Laundry services switch to coinless


Curtis Almeter

Hayley Wren, freshman dental hygiene major, loads a dryer with clothes Wednesday afternoon in the student life center.

Jordan Larimore

Pockets may feel a little lighter for Missouri Southern’s residence hall students this semester.

Not because of a tuition hike or hang-ups with the Financial Aid office on campus, either. Starting this fall, the University has ditched its formerly coin-operated washers and dryers in the Mays Student Life Center.

For the sake of student convenience, all new units have been brought in, and the best part? No more lugging around quarters.

“Realizing that our machines were getting a little bit older, and students didn’t necessarily have a lot of money on them,” Director of Residence Hall Housing Josh Doak said. “Or they’d have to wait two weeks until Mom and Dad could send money or they went home, I started looking into trying to find different systems as far as getting their laundry taken care of. “

Doak said his research led him to the idea of instead of including the cost in each student’s housing bill, rather than requiring students to pay in quarters to use the laundry machines.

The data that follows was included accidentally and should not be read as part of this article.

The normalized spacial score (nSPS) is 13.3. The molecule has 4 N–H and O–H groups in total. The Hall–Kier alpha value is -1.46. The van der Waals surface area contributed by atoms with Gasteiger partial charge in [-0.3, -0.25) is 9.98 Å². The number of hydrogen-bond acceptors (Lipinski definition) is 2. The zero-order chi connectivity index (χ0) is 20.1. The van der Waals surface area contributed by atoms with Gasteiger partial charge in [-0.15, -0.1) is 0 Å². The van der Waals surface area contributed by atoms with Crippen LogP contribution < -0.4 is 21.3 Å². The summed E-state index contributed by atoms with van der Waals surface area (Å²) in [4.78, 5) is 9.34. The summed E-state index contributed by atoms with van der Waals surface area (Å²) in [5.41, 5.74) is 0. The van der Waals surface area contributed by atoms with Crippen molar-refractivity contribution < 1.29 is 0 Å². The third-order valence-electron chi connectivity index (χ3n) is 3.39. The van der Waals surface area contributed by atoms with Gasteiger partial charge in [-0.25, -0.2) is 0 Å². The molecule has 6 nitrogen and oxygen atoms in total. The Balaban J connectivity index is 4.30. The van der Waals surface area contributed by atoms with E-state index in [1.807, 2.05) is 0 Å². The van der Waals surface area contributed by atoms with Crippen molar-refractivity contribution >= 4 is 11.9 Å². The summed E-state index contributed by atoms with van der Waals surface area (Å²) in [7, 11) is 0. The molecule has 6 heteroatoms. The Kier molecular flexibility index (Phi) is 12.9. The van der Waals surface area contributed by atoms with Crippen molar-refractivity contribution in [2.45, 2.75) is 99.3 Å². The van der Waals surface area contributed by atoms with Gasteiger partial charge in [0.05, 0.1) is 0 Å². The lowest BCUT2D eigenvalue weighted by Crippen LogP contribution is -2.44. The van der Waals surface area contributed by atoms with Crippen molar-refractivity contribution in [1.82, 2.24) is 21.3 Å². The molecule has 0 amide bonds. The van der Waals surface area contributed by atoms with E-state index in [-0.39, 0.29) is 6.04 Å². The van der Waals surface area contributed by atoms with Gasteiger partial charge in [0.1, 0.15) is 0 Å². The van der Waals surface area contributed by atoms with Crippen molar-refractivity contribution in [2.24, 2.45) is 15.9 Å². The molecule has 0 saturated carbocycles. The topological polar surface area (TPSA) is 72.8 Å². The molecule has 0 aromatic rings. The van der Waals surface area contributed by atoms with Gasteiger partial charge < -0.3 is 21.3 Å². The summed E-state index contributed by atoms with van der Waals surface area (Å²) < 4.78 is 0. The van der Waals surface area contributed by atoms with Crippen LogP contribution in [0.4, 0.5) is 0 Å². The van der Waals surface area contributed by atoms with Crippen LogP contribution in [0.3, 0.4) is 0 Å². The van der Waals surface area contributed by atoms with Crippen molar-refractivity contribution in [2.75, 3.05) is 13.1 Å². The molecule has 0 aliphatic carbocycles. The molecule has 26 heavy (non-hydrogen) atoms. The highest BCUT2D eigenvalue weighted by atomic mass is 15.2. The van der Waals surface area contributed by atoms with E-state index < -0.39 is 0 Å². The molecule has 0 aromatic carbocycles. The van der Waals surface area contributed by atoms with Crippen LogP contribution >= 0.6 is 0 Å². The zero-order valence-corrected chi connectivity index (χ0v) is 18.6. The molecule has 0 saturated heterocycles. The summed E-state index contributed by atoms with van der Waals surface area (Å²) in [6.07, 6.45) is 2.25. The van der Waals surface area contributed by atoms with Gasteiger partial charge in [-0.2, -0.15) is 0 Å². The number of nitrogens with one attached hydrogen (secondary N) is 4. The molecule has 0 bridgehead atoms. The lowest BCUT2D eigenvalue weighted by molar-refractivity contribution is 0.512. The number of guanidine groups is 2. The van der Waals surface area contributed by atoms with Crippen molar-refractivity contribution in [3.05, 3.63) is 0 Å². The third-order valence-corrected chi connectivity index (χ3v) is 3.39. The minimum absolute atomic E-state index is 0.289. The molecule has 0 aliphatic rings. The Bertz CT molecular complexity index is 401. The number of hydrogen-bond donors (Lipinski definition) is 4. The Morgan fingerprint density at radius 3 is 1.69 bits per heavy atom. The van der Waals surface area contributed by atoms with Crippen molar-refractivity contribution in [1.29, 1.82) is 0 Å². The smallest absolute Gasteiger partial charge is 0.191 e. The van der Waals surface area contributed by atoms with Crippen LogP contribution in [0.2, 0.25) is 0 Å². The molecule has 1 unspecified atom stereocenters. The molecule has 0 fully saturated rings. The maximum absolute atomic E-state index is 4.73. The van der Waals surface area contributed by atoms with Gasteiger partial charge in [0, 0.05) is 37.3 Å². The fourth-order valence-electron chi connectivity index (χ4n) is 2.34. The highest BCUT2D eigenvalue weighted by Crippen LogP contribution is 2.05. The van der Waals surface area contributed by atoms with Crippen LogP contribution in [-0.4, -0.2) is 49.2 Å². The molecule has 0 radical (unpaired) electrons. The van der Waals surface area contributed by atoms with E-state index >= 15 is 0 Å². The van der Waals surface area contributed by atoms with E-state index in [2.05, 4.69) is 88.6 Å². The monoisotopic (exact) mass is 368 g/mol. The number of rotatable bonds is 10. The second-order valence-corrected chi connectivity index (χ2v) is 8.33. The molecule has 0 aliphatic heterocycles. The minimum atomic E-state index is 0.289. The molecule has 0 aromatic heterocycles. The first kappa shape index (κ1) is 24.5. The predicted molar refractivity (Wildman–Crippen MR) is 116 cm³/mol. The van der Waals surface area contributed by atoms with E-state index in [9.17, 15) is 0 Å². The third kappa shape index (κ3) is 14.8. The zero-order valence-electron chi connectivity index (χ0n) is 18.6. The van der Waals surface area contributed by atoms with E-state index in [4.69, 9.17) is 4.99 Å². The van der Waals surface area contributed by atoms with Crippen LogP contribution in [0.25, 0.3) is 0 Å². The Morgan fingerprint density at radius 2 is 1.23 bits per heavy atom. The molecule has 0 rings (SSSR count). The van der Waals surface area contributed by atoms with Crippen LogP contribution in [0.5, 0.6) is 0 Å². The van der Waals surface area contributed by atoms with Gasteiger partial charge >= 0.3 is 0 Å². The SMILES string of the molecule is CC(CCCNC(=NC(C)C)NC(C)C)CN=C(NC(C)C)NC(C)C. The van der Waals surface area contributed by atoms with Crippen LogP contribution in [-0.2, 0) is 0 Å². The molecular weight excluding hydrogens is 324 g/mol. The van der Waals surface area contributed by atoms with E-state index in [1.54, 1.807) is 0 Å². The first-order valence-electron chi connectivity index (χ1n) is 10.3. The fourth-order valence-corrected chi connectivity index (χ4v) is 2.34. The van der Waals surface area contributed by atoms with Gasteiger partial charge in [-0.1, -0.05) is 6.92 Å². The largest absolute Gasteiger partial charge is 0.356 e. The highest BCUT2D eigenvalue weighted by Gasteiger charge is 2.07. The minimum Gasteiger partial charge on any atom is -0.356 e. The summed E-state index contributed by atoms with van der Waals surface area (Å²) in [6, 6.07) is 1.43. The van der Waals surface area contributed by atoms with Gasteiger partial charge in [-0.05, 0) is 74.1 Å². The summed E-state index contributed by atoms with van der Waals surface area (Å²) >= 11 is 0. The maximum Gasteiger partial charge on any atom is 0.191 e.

“Typically, in the past, if you had two loads of laundry to do, it would cost you anywhere from about five to seven dollars to do it,” he said. “But we add $30 a semester, $30 for the fall and $30 for the spring, into the housing fees.”

Doak says the reaction of the students to the change has been very positive, and it has also helped get more students into the SLC.

“Now, coming in here about 3 o’clock in the afternoon, we usually have several students hanging out on the couches, watching TV while they’re doing laundry or playing ping-pong,” he said.

“The traffic has been significantly increased, and just the flow into that facility has been increased. It’s been a great thing. I haven’t heard a student complain about it yet. You know you’re doing something right when no one complains.”

“I think the new laundry facilities are a huge improvement,” senior mass communications major Kisa Clark said. “Not only are they nice new machines, they no longer require quarters, which is always a big hassle. Personally, I never used the campus laundry facilities until this year.”

Doak said the plan has been so popular that he has even had commuter students inquire about buying into the system in order to use the laundry facilities.

Due to limited space however, he said that is not something the University is able to do at this time.